The study is not out yet, but the article hits most of the key words:
seek to create an idealized version
The general thesis is that "when the economy is in decline, jobs are scarce, tensions are high, and the control these men seek becomes harder to maintain."
The article then describes two kinds of family annihilators. One type is:
driven by rage: they are controlling and sometimes abusive figures who derive self-worth from the authority they exert at home. But that behavior typically plunges the marriage into crisis, often prompting the wife and children to try to leave. The resulting lack of control triggers feelings of humiliation, eventually leading the father to reassert his power in a final paroxysm of violence.Fair enough, easy to spot. But where the article (describing the study) goes wrong is the leeway it offers the other kind: the "altruistic" killer:
The idea here is that the guy doesn't want his family to suffer, so he kills them. Wrong. He's not sparing them the shame of bankruptcy, he is sparing himself the shame of having to face them every day, as a failure.
This may seem like a trivial distinction, but it is very important.
If, as the researchers would agree, these are murders motivated by narcissism, then doing something "altruistic" (including murdering them), doing something for the other, independent of how it would affect himself, would entirely be inconsistent with that mental process. In narcissism there is no action unless there is benefit to identity.
For example, why not just kill himself only? Because it ends the movie as "he was a failure." There's no rebuttal, there's no redemption. That's your identity forever. That doesn't work for him.
However, he could himself so his family could get the life insurance. That would work, provided that the family knew he killed himself for the insurance money. Movie ends: tragic hero, sacrificed himself for others. That's a fine ending.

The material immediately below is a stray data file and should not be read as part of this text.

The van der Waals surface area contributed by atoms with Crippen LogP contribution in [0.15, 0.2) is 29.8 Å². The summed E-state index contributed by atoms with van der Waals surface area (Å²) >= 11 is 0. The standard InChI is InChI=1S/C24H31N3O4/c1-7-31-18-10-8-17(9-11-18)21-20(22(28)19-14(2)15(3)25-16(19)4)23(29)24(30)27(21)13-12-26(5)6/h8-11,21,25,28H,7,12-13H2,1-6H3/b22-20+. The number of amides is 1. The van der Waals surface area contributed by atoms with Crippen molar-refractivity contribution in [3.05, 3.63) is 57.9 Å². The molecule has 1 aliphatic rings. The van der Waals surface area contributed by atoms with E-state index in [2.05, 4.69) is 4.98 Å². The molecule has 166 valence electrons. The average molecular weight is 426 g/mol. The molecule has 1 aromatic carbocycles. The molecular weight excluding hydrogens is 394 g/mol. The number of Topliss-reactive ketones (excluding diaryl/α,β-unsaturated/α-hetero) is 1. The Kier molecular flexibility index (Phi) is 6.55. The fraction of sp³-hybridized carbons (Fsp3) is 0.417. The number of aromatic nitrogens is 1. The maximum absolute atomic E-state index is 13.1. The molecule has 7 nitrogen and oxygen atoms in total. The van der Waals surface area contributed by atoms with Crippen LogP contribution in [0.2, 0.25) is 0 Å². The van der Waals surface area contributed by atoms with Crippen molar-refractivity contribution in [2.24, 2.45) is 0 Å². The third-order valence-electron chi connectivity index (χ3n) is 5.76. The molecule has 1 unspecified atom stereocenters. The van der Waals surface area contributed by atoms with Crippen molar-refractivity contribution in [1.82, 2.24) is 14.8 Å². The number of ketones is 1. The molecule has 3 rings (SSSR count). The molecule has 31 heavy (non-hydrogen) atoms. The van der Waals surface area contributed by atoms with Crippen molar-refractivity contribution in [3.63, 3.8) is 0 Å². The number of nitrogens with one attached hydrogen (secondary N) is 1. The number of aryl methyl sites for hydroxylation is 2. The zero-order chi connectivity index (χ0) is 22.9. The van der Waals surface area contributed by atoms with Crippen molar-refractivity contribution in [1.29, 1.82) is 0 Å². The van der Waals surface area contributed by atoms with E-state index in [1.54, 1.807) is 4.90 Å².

Except, in most cases, insurance doesn't pay for suicide. So in order for it to work, the man would have to tell no one about his plan. It would have to look like an accident to everyone. No one could know. That selfless act-- i.e. a total denial of himself, his identity, and his motivations, would be impossible for a man whose acting from a narcissistic perspective.
This is going to seem obvious, but: for this reason, if he fails to kill his family, and then feels great remorse, you should not trust him. When he sits before you sobbing, how could I have done this, forgive me! in some bizarre way I thought I was protecting you! I'm so so sorry!-- don't believe it, that's not remorse because there is no guilt. He's revealed his true self, and it shames him: when the going gets tough, he will protect his identity before anything else.
In an interview, the researcher, said:
This seems to come out of nowhere. It's shocking and you can't predict it--there really aren't any red flags. They don't have a character or personality disorder.There is one predictor; but because familial murders are so uncommon the 50% or so that this one does predict isn't going to get you any mileage. And, unfortunately it predicts precisely because, and only if, it is undetected: the man has a secret.
The article describes how financial problems, loss of a job, etc, are precipitants, but what these murderers have in common is that the financial ruin reveals the Ponzi scheme of their life. He didn't just lose his job; he lost his job and he had debts his wife didn't know about. Or that he was really embezzling the money. Or he lost his job as a bartender so he can no longer pretend he's a bar owner. That's why these men don't murder coworkers, whom they may blame or be jealous of; they murder the people they were trying to deceive.
Hence, the prevention of family murders isn't psychotherapy, it's exposing the lie. They murder because they're afraid they are about to be revealed. You can defuse this by getting past the terror of "about to be." The lie closes you in; having it exposed is painful, but it allows for possibilities, hope.
If you're that guy-- and you know who you are-- own up now because the lies only get bigger. You have already shown yourself to be less than your lie; if it gets bigger, it will be out of your control. You don't know where you'll end up or what you'll be capable of... in ten years.
If you're the wife, subtly make it easy for him to own up, or at least back out. He thinks his main value is in the keeping up of appearances. Repeatedly show him that that ,"the thing," is unimportant to you; show him you love him for something else, hell, in extreme cases suggest to him you've always wanted to live the simple life in Nicaragua.
But there are very few things in life that are certain. This is one: if your father or husband tries to kill you, he's not doing it for you.